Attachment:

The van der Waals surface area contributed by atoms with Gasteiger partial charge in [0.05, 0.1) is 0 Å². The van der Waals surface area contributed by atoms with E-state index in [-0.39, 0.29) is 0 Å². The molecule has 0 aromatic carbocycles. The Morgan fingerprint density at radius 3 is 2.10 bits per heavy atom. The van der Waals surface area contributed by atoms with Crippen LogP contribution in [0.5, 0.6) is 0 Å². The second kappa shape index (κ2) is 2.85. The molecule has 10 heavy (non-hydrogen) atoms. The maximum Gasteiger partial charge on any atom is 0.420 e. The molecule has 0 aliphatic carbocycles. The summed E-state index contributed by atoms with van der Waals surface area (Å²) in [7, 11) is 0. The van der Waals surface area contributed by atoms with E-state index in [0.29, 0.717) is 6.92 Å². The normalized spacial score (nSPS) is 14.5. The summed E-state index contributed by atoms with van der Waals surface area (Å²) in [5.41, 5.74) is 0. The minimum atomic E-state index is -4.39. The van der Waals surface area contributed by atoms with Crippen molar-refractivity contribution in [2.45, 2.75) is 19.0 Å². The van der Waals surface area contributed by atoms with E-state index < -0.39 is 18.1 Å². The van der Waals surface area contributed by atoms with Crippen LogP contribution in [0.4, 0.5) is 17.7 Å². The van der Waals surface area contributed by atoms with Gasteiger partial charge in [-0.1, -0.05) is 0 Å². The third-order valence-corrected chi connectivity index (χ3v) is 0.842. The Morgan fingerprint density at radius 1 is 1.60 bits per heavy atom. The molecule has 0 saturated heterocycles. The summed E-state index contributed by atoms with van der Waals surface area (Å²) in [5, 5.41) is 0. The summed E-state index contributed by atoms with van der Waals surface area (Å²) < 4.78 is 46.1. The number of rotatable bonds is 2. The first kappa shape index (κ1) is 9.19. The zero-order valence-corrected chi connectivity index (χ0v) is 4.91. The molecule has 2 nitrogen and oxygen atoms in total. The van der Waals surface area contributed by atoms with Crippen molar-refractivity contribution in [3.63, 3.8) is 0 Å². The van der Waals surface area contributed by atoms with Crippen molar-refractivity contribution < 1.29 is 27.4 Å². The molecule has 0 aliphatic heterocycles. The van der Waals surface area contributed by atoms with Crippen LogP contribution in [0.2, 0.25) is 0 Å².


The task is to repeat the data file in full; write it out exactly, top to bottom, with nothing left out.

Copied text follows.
The van der Waals surface area contributed by atoms with Gasteiger partial charge in [0.05, 0.1) is 0 Å². The van der Waals surface area contributed by atoms with E-state index in [-0.39, 0.29) is 0 Å². The molecule has 0 aromatic carbocycles. The Morgan fingerprint density at radius 3 is 2.10 bits per heavy atom. The van der Waals surface area contributed by atoms with Crippen LogP contribution in [0.5, 0.6) is 0 Å². The second kappa shape index (κ2) is 2.85. The molecule has 10 heavy (non-hydrogen) atoms. The maximum Gasteiger partial charge on any atom is 0.420 e. The molecule has 0 aliphatic carbocycles. The summed E-state index contributed by atoms with van der Waals surface area (Å²) in [7, 11) is 0. The van der Waals surface area contributed by atoms with E-state index in [0.29, 0.717) is 6.92 Å². The normalized spacial score (nSPS) is 14.5. The summed E-state index contributed by atoms with van der Waals surface area (Å²) in [5.41, 5.74) is 0. The minimum atomic E-state index is -4.39. The van der Waals surface area contributed by atoms with Crippen molar-refractivity contribution in [2.45, 2.75) is 19.0 Å². The van der Waals surface area contributed by atoms with E-state index < -0.39 is 18.1 Å². The van der Waals surface area contributed by atoms with Crippen LogP contribution in [0.4, 0.5) is 17.7 Å². The van der Waals surface area contributed by atoms with Gasteiger partial charge in [-0.1, -0.05) is 0 Å². The third-order valence-corrected chi connectivity index (χ3v) is 0.842. The Morgan fingerprint density at radius 1 is 1.60 bits per heavy atom. The molecule has 0 saturated heterocycles. The summed E-state index contributed by atoms with van der Waals surface area (Å²) in [5, 5.41) is 0. The summed E-state index contributed by atoms with van der Waals surface area (Å²) < 4.78 is 46.1. The number of rotatable bonds is 2. The first kappa shape index (κ1) is 9.19. The zero-order valence-corrected chi connectivity index (χ0v) is 4.91. The molecule has 2 nitrogen and oxygen atoms in total. The van der Waals surface area contributed by atoms with Crippen molar-refractivity contribution in [3.63, 3.8) is 0 Å². The van der Waals surface area contributed by atoms with Crippen molar-refractivity contribution < 1.29 is 27.4 Å². The molecule has 0 aliphatic heterocycles. The van der Waals surface area contributed by atoms with Crippen LogP contribution in [0.2, 0.25) is 0 Å².